3. Source the mysetup.csh script

You have now copied the complete flow. Type the command "which pr.py", and you should see that you are using the version in your directory, rather than the main installation.

Next, create a directory for this tutorial and copy the following two files into that directory:

  • addsub.v – This file is a Verilog netlist of a 32-bit Adder/Subtractor. Note the following about the file:
    • Unlike the addreg design from PRTutorial#1, this design has two levels of hierarchy.
    • The addsub module defines a single-bit adder/subtractor. The addsub32 module instantiates this module 32 times.
    • The lowest levels of hierarchy come first in the Verilog file. (If addsub32 were to come before addsub in the file, it would not work with this flow).
    • This design subtracts when both the J and K inputs are high, and adds otherwise. If this seems confusing, remember that the MUX in the IIT std. cell library is an inverting MUX (inverts the selected input). See the schematic for this cell if you need clarification.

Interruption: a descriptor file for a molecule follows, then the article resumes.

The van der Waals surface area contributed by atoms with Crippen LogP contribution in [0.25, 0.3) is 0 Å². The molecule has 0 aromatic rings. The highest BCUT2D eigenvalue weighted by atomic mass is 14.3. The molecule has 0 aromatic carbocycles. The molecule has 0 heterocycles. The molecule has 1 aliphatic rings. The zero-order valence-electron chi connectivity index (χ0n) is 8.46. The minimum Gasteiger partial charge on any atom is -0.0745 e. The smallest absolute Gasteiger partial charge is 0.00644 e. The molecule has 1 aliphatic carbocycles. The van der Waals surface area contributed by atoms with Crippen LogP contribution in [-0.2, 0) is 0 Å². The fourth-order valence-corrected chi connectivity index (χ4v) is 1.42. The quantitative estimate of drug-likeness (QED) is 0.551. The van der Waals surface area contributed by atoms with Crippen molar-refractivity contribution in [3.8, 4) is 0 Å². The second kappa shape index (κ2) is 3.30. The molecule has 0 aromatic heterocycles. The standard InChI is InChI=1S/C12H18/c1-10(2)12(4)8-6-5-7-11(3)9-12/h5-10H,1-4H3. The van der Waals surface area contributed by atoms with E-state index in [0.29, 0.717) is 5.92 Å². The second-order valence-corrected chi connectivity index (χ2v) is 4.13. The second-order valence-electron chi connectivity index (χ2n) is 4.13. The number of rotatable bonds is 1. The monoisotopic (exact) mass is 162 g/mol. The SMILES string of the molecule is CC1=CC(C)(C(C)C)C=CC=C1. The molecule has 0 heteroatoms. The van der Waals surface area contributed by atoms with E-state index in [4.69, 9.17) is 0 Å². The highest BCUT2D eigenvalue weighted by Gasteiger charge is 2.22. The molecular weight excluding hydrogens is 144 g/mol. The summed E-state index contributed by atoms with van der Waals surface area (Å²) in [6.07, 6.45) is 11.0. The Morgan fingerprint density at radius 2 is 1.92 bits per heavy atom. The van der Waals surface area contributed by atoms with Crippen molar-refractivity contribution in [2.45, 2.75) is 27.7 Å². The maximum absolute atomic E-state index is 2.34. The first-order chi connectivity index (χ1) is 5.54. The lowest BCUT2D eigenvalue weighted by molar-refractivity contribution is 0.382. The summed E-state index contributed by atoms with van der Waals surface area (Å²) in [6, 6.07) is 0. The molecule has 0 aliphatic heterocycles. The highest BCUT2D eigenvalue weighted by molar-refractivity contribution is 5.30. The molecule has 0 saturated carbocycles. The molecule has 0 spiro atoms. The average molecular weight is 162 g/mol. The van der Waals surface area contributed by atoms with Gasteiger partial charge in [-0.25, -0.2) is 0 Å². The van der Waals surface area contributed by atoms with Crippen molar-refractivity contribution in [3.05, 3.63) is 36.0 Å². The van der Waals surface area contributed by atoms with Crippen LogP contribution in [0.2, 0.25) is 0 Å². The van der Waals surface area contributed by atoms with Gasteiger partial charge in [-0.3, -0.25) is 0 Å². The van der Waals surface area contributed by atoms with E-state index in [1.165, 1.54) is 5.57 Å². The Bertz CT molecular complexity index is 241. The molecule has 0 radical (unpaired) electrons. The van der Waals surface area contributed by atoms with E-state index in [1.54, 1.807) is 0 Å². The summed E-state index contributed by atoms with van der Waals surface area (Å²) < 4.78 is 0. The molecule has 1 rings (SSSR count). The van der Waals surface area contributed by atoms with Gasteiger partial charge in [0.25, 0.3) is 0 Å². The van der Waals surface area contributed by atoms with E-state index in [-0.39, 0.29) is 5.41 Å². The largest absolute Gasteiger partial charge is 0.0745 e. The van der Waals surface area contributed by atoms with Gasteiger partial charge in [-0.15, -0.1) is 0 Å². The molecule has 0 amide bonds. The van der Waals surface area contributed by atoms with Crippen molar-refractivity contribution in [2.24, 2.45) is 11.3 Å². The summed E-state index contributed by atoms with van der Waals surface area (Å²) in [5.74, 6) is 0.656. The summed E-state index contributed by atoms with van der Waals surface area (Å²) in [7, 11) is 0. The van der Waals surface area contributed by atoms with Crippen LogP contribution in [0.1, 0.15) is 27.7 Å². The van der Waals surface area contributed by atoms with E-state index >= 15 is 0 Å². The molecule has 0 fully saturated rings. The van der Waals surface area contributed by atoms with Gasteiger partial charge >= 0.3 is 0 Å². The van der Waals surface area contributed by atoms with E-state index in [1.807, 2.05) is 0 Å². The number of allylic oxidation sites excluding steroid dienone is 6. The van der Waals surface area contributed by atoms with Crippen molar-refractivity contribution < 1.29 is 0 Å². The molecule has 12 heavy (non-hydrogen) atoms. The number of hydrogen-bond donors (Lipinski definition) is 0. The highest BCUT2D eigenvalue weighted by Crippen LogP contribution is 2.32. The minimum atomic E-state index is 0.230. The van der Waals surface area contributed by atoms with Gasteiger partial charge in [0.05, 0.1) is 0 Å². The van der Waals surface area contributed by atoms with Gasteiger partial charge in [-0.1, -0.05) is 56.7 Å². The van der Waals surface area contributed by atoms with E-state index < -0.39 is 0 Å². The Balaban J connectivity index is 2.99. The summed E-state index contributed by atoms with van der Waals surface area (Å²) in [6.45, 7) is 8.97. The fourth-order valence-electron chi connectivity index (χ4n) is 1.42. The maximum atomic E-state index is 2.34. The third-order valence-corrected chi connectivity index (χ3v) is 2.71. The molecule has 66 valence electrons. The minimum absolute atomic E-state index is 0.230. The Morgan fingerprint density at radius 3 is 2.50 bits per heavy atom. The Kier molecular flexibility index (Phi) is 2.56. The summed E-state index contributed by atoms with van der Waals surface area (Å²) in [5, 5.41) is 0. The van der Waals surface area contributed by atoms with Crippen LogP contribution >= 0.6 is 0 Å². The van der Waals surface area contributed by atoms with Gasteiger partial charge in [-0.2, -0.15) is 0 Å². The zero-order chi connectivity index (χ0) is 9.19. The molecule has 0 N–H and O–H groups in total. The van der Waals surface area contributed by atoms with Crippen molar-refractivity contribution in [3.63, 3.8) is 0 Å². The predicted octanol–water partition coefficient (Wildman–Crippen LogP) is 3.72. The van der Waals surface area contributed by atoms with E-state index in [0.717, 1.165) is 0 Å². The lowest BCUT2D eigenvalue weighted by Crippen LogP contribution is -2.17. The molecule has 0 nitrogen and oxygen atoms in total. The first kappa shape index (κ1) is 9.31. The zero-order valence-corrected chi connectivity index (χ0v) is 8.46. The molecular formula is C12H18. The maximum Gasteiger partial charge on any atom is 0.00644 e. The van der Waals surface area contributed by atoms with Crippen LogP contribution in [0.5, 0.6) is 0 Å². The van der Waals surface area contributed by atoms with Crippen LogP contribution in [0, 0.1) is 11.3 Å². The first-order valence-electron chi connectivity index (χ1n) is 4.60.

• techfile.sshaft – This file defines the variables for this cell needed by the pr.py script. It looks similar to the earlier tutorial, but there is now a new variable:
    • CoreDensity – This variable defines the ratio of cell-area to core-area when creating the default floorplan for the cell. It is set to 0.95, which is a more realistic value than the 0.4 default value, because it wastes less area.

What we would like to do is analyze the rise-time for every node in the design. We can do that by examining the attributes actual_rise_transition_max and actual_fall_transition_max in Synopsys PrimeTime. These attributes will be set for each pin after the critical-path delay has been calculated. To access these attributes, we need to use the following TCL command: